The Evolution of Event Marketing
It's the Experience That Counts
By Rick Dandes
When it comes to problems to avoid, Landry said, laughing, "I've stepped on a few landmines in my time." Here's how to avoid some of them.
First and foremost, plan ahead. "In our case, lighting and background noise make a difference," Landry said. "Low noise levels will allow your recipients to hear what the Tumi consultant is saying, and ample lighting will allow them to properly shop and see what they are choosing. If an outdoor venue is chosen, shade for all participants is key. If your recipient group had a high female percentage, color matters. Add color to the mix."
Overall, you have to be careful of where the event is, Hatch explained. "If your incentive trip is anywhere outside the United States and you're giving out sandals and glasses, you need to know how to deal with duties and taxes. You need to know how to get the product out of the country. At Maui Jim we have a full-time person whose sole job is to quote the international events. We've done events at the Great Wall of China."
The most important goal is to not disappoint. The assortment of product must be attractive to everyone. The shopping experience makes it interactive and fun.
Maui Jim is fortunate, Hatch said, because as a brand it has retail distribution all over the world. "I know how to get product into countries," he said.
Meanwhile, know whether the event is indoors or outdoors, suggested Forrest. "We did an outdoor event in Hawaii at night and had a jeweler there. He didn't have enough light, so we had the hotel bring in extra lighting. All of these things are important details. You have to ask questions before the event and know everything so nothing happens that isn't somehow anticipated when you arrive."
Also, you need to know your demographics, Forrest added. "Know who your recipients are so you have the right type of product. Know the balance of men and ladies. In our case, you don't want to have too many men's watches and not enough ladies' watches."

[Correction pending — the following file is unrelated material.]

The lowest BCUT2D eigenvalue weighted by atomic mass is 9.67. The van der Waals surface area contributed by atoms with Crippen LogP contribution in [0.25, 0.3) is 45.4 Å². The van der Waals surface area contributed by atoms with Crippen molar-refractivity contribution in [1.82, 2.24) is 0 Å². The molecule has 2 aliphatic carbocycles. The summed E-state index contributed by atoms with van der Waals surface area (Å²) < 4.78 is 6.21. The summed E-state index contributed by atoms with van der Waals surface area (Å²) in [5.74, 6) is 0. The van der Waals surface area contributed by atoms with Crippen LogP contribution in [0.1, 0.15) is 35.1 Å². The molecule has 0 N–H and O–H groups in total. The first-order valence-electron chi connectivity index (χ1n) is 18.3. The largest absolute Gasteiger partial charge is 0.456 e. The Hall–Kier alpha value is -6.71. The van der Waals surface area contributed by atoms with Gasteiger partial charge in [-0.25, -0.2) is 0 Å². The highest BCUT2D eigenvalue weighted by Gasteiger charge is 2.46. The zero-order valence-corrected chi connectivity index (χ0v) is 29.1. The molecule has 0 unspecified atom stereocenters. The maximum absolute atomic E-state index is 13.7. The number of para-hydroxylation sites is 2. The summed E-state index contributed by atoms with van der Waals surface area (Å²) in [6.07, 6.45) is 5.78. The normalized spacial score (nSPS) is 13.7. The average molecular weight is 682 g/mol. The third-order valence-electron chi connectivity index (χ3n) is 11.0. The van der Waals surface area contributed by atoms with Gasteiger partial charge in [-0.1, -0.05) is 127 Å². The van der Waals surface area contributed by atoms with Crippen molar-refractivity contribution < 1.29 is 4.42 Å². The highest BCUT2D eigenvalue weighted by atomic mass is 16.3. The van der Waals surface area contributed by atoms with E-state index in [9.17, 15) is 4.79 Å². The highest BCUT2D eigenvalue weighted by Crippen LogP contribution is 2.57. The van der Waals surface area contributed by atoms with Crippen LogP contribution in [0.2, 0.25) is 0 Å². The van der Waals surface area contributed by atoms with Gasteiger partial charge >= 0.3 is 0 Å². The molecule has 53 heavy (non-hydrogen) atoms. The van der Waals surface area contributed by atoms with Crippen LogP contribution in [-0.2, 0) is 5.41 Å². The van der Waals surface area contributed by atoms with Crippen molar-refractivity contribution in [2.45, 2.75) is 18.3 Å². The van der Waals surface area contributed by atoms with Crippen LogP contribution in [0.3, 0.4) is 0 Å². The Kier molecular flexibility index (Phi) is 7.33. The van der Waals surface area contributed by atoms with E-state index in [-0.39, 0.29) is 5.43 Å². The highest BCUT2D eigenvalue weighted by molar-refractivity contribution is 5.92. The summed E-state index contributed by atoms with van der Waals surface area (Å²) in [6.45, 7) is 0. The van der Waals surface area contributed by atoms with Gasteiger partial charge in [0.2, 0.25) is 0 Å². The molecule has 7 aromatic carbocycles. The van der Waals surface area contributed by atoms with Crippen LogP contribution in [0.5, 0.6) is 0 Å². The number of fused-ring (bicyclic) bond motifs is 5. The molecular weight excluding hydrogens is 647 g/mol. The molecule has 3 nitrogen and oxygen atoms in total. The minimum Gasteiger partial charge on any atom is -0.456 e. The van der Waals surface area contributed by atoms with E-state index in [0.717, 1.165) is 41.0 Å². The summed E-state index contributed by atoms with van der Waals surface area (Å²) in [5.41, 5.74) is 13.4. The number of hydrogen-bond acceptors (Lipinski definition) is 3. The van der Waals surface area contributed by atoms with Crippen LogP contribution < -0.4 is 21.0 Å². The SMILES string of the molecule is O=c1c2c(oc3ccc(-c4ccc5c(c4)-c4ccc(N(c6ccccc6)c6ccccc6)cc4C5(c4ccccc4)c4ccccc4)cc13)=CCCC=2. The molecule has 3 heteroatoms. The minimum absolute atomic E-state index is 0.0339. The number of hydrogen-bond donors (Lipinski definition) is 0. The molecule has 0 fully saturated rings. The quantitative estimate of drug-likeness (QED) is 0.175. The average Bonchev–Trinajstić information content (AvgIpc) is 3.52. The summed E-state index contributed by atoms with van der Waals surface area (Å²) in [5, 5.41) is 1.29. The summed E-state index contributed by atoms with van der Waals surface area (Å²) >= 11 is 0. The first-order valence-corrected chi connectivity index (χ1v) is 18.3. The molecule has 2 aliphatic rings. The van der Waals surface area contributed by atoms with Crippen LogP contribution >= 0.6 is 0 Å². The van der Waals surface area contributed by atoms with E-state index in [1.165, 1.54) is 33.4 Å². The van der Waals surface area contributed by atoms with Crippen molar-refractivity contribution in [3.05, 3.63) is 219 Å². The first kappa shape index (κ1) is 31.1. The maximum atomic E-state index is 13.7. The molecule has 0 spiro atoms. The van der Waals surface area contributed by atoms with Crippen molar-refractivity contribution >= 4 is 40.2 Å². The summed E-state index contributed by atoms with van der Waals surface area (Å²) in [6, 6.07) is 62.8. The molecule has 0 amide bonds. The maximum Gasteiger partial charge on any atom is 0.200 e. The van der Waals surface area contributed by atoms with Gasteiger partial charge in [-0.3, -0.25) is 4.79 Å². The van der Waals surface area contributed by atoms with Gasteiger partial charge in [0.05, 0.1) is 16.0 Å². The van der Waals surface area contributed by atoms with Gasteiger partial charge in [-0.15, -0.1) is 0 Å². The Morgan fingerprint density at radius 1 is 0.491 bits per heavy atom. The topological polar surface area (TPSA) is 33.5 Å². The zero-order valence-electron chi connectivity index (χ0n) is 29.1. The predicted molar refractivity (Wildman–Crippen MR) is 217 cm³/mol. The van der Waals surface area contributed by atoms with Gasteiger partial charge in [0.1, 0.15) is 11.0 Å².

Plan to have extra product on site so you don't disappoint people, Forrest said. "If you know there are going to be 100 recipients, we usually try to take 20 to 25 percent extra product. What if one style is more popular than another? You don't want to run out so that the person doesn't get to have their first choice. Over the years we have learned how much percentage overage to bring."
Know when and how the product is given out. For example, if you have 400 people getting a gift, you have to allow for the proper time during the meeting to give out those gifts—especially if you offer sizing.
"You don't want people waiting in line for an hour to get their chance at picking their watch," Forrest said. "When companies put together their agenda, you have to know when the people are getting their gift. In some cases, people get vouchers so that they aren't standing in line. It's really about planning and working with the distributor, who is putting the event together. It is about coordination and asking the right questions and then the distributor working the details out with the hotel or their end-user customer."
Every aspect of the event has to be perfectly planned, and executed at the highest level, Hatch said. "That starts from the very beginning with the people who are setting up. When you are at a high-end corporate event, you need to be professional and dressed appropriately. Every touch along the way is important. Everything has to be memorable, but not just for the recipients—also for the customer, the meeting planner. Their time is so important. You need to understand that everything you do is being watched by the meeting planner."
The most important goal is to not disappoint, Dougherty added. "The assortment of product must be attractive to everyone. With Seiko, we like to bring a variety of watches that appeal to all the participants. Stainless steel, two tone, gold, black PVD, bracelets, straps, chronographs and diamonds should always be included in order to give the recipient the ability to choose the watch they want, not the watch you give them. That's the whole point: The shopping experience makes it interactive and fun. I've been to dozens of conferences and corporate events where we received some kind of swag, and I always talk about how cool it was to try on and pick the golf shoes I wanted … what a great touch."